News & Analysis of Economic, Racial, Gender Justice and More

Drone strikes aimed at Saudi Arabia’s oil infrastructure have severely damaged the Gulf kingdom’s oil production cutting it by nearly half. The coordinated strikes took place on Saturday morning with drones making 19 strikes against two major facilities called Abqaiq and Khurais operated by Aramco, the national Saudi oil company. Saudi authorities say it will take weeks to repair the damage. While the Houthi rebels in Yemen say they are responsible for the attacks in retaliation for the Saudi-led war on their nation, Saudis and the US have insisted that Iran is the culprit. US Secretary of State Mike Pompeo said there was, “no evidence the attacks came from Yemen.” On Monday Saudi officials said that the attacks did not originate from Yemen and that Iranian weapons were used. US intelligence officials have now concurred that Iran was the staging ground for the attack and have apparently shared the information with the Saudis.

On Sunday President Donald Trump tweeted that Saudi Arabia would be defining the terms of the US response to the attack, saying, “There is reason to believe that we know the culprit, are locked and loaded depending on verification, but are waiting to hear from the Kingdom as to who they believe was the cause of this attack, and under what terms we would proceed!” Trump is meeting with the Defense Secretary and his National Security Advisor on Monday to discuss how to proceed. Meanwhile, oil prices spiked for a time after the attacks, but Trump made an emergency declaration releasing US oil reserves to ensure global supplies were not impacted. Oil prices are expected to rise slightly over the rest of this year.

The United Auto Workers have announced a massive strike aimed at General Motors this week. Fifty thousand autoworkers are walking off their jobs at GM factories in a number of states saying they want the company to spend some of its profits on wage increases and benefits. UAW says workers want “Fair Wages, Affordable Healthcare, Our Share of Profits, Job Security, and A Defined Path to Permanent Seniority for Temps.” The strike began on Sunday night at 11:59 pm. These are the sounds of workers in Flint, Michigan, kicking off their strike.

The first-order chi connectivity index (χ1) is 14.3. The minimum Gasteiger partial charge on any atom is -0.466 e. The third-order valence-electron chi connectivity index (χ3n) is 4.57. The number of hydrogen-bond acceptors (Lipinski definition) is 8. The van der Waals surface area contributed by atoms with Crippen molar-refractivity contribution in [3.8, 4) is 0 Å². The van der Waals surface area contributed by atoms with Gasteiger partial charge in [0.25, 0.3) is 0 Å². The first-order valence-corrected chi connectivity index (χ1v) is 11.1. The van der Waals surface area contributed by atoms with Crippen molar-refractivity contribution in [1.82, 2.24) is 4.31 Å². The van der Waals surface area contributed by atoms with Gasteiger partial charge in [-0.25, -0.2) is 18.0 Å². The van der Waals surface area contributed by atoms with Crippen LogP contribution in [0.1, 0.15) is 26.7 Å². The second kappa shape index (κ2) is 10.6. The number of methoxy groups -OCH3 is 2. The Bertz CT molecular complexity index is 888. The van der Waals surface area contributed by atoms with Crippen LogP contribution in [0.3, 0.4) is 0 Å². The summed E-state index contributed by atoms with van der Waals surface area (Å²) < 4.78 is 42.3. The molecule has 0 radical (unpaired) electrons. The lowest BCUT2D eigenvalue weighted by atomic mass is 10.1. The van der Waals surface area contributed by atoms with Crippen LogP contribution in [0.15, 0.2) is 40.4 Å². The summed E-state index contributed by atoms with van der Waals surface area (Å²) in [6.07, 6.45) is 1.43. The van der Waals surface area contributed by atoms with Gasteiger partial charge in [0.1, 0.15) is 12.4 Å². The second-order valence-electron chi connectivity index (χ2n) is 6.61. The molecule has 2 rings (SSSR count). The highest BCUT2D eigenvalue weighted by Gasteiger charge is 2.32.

The New York Times on Saturday published a bombshell excerpt from a new book by two of its reporters, Robin Pogrebin and Kate Kelly about the allegations of sexual abuse against Supreme Court Justice Brett Kavanaugh. The Senate last year held a one-day hearing over allegations of sexual assault against Kavanaugh during which they invited Dr. Christine Blasey Ford to testify. But they did not invite other accusers, nor did the FBI interview them. Now, the Times reporters have made public the testimony of Deborah Ramirez who had said that Kavanaugh exposed himself to her at a party at Yale University and caused her to touch his genitals. The published excerpt is from a book called “The Education of Brett Kavanaugh: An Investigation,” President Trump, who nominated Kavanaugh lashed out on Twitter saying that, “Kavanaugh should start suing people for libel, or the Justice Department should come to his rescue.” It may not have occurred to the President that the Justice Department does not function as his or Kavanaugh’s personal law firm. Meanwhile several Democrats, including Presidential candidates have publicly called for Kavanaugh to be impeached from the court. Senator Kamala Harris had strong words saying, “He was put on the Court through a sham process and his place on the Court is an insult to the pursuit of truth and justice.”